In addition to the verbal comments made at the March 18 meeting, the public is invited to send written comments by email to email@example.com or by mail or courier to Executive Director, New Jersey Turnpike Authority, 1 Turnpike Plaza, P.O. Box 5042, Woodbridge, NJ 07095. The NJTA’s full plans are available at njta.com. The New Jersey Turnpike Authority (NJTA) is now accepting public comments on proposed toll increases on the Garden State Parkway and Turnpike. Comments will be accepted through April 3 at 5 p.m. Neptune resident Zoey Baldwin spoke as the director of government affairs and communications for the Utility & Transportation Contractors Association. She said she strongly supports the adjustments, as the last adjustments were made to the Turnpike and Parkway nine years ago. Additionally, all cash collection lanes on the parkway and turnpike have been suspended in order to prevent the spread of COVID-19. Drivers are being asked to use E-ZPass lanes. Anyone without an E-ZPass tag in the vehicle will be billed by mail at the cash toll rate. “They get on and off at Cheesequake. They get on and off at Belmar. Close the holes. Everybody pays to get on, everybody pays to get off, you’re going to see a substantial increase,” he said. At public hearings March 18 hosted by the state Department of Transportation (DOT), one in Woodbridge and one in Camden County, authority members presented a proposed 2020 capital improvement program and toll adjustment schedule to the public. About 40 people attended, keeping with Gov. Phil Murphy’s mandate banning gatherings of 50 or more. These proposed toll rates will remain in line with rates drivers pay on other U.S. toll roads, Gutierrez-Scaccetti said. The NJTA does not receive tax money from any source and 92 percent of its revenue comes from tolls paid by people who use the turnpike and parkway. The remainder is generated from service areas, the PNC Bank Arts Center and other miscellaneous small sources, she added. Tinton Falls resident Cindy Williams spoke on behalf of herself and members of the Eastern Atlantic States Regional Council of Carpenters. She said the state is in “desperate” need of investment in replacing and repairing its infrastructure. “The proposed NJTA Capital Plan is amongst the strongest economic stimulators of the State of New Jersey,” said Diane Gutierrez-Scaccetti, commissioner of the DOT and chairman of the NJTA. It will sustain “tens of thousands” of jobs, and maintain and strengthen the transportation network, she added. During the public comment portion of the meeting in Woodbridge, several people spoke out as either individuals or representatives of larger groups. All of them had positive reactions to the plans. According to the NJTA, the additional revenue from the last toll increase allowed it to take on a $7 billion capital program, which included the widening of the Turnpike between interchanges 6 and 9. “At a final cost of $2.13 billion, the widening added 170 lane miles and represented the largest capital improvement in the history of the Authority,” according to the NJTA. “The modest raise in tolls that are being proposed by the NJDOT will help to make sure that we have projects moving forward. It will help put hardworking men and women, like myself, to work,” she said. As proposed in the plan, the average toll on the Parkway will increase by 27 percent, from $1.11 to $1.41. On the Turnpike, fees will increase by 36 percent, from $3.50 to $4.75. If approved, tolls will be indexed starting in 2022, allowing for annual increases to keep up with rising costs. It will be capped at 3 percent. Buses would receive a 40 percent discount. Matawan resident Denis Brady also said he approves of the plan, but asked that officials “close the gaps” on the Parkway so that no matter what exit people get on or off of, they pay the same toll fees that others do. Tolls could be increased on the Garden State Parkway and Turnpike under a proposal by the New Jersey Turnpike Authority. “While no one likes to pay more, everyone wants a better, faster commute. Increasing tolls will afford the Turnpike Authority the resources it needs to continue providing us with the same premium service that we’ve come to expect,” said Baldwin. By Allison Perrine | firstname.lastname@example.org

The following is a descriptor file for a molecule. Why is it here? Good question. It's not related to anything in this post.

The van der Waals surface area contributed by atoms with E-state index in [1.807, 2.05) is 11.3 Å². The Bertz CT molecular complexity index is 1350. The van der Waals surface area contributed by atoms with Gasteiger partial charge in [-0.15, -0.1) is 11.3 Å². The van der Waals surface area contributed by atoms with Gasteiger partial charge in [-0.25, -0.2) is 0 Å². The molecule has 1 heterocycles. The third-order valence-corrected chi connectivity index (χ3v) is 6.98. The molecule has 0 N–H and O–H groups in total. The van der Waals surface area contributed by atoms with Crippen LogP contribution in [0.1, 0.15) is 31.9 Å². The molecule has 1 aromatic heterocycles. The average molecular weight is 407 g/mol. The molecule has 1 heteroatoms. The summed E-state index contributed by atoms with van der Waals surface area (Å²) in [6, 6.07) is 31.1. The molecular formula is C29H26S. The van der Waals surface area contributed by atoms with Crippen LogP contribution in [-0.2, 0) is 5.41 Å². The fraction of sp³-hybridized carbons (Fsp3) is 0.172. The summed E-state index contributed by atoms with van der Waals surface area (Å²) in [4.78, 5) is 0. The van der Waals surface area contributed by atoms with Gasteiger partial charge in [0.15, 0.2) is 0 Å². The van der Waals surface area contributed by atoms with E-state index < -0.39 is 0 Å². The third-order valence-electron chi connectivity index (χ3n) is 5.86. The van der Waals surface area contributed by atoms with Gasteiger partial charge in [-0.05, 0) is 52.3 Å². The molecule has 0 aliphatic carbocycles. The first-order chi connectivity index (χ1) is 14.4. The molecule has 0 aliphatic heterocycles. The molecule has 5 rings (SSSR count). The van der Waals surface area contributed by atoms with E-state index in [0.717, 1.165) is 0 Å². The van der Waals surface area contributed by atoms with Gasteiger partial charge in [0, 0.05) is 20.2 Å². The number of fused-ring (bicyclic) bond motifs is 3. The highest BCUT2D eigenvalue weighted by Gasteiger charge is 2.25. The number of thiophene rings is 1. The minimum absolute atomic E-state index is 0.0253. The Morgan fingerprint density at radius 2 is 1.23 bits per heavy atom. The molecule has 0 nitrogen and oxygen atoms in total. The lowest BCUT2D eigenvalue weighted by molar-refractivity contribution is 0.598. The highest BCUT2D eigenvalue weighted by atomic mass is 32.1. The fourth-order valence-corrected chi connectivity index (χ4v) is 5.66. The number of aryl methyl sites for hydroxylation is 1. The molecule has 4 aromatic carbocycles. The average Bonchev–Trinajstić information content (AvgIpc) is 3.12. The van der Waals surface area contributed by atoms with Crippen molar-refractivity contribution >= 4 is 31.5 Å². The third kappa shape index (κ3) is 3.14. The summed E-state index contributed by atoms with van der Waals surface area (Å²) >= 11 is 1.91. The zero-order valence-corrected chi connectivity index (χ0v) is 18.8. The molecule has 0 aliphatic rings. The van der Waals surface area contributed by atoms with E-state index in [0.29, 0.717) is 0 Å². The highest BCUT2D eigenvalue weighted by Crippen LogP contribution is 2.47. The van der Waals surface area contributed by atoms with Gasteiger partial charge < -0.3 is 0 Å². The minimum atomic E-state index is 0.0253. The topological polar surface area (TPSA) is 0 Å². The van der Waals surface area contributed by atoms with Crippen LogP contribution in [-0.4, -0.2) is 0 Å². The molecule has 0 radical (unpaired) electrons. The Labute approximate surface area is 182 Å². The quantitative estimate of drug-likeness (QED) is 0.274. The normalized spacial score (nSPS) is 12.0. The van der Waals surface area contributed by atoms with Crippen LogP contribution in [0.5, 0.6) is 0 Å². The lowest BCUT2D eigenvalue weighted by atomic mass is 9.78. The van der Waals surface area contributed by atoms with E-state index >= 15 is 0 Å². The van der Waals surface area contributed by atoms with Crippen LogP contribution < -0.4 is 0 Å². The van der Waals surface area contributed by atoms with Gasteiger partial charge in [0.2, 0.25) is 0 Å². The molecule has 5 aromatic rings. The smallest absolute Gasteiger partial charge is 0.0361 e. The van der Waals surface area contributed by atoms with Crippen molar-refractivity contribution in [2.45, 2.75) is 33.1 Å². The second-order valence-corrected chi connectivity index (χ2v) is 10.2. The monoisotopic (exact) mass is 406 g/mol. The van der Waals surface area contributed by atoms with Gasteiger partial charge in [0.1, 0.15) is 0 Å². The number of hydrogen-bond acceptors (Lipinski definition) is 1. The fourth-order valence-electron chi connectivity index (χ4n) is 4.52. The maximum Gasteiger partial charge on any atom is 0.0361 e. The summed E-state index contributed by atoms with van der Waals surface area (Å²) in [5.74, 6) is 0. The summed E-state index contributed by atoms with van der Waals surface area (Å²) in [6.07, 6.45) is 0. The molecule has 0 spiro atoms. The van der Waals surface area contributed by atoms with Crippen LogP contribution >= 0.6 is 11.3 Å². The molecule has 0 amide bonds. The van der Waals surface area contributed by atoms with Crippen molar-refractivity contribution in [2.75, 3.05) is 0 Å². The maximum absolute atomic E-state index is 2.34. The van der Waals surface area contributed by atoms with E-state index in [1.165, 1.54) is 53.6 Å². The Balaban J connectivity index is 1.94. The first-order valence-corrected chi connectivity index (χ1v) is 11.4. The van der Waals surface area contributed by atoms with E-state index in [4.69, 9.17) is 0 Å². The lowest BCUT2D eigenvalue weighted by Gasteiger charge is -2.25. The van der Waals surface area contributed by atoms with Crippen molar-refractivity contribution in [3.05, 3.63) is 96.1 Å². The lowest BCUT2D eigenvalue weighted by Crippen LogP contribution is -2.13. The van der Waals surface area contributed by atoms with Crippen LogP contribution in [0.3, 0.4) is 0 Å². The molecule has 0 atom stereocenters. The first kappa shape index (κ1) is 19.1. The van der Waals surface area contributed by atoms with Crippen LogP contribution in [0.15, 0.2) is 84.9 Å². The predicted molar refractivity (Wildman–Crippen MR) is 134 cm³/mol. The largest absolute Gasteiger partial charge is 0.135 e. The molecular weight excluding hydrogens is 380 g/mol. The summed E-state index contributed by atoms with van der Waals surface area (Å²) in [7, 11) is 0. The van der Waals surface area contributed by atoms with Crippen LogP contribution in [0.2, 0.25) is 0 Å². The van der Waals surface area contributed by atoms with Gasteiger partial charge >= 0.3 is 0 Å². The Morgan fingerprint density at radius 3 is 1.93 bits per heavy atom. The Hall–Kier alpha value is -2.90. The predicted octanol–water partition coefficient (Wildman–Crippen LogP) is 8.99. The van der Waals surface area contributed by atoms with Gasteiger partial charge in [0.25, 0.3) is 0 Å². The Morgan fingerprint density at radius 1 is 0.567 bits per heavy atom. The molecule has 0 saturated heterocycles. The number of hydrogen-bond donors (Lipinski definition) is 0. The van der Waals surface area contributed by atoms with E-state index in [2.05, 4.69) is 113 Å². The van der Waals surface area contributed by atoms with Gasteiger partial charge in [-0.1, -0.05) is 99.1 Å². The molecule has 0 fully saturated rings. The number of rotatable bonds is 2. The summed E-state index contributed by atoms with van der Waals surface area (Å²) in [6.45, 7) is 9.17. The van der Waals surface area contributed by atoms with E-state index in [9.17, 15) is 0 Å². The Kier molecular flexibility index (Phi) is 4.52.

This selection was easy for the Mallard’s Source for Sports Staff and Management after the Selkirk Saints completed its rags to riches season Saturday at the NDCC Arena by capturing the B.C. Intercollegiate Hockey League Championship, in overtime no less.For those people just crawling out from under a rock the Saints went from a 5-19 last place finish in 2012 to 21-3 in 2013, topping it all off with an impressive 4-0 record in playoffs — the final series a 2-0 best-of-three win against Simon Fraser University.Toss in a few league records to with the league title and this Team of the Week pic was a no brainer. Pictured above is the jubilant 2012-13 BCIHL Champion Selkirk Saints in the traditional team photo minutes after knocking off SFU 3-2 in overtime.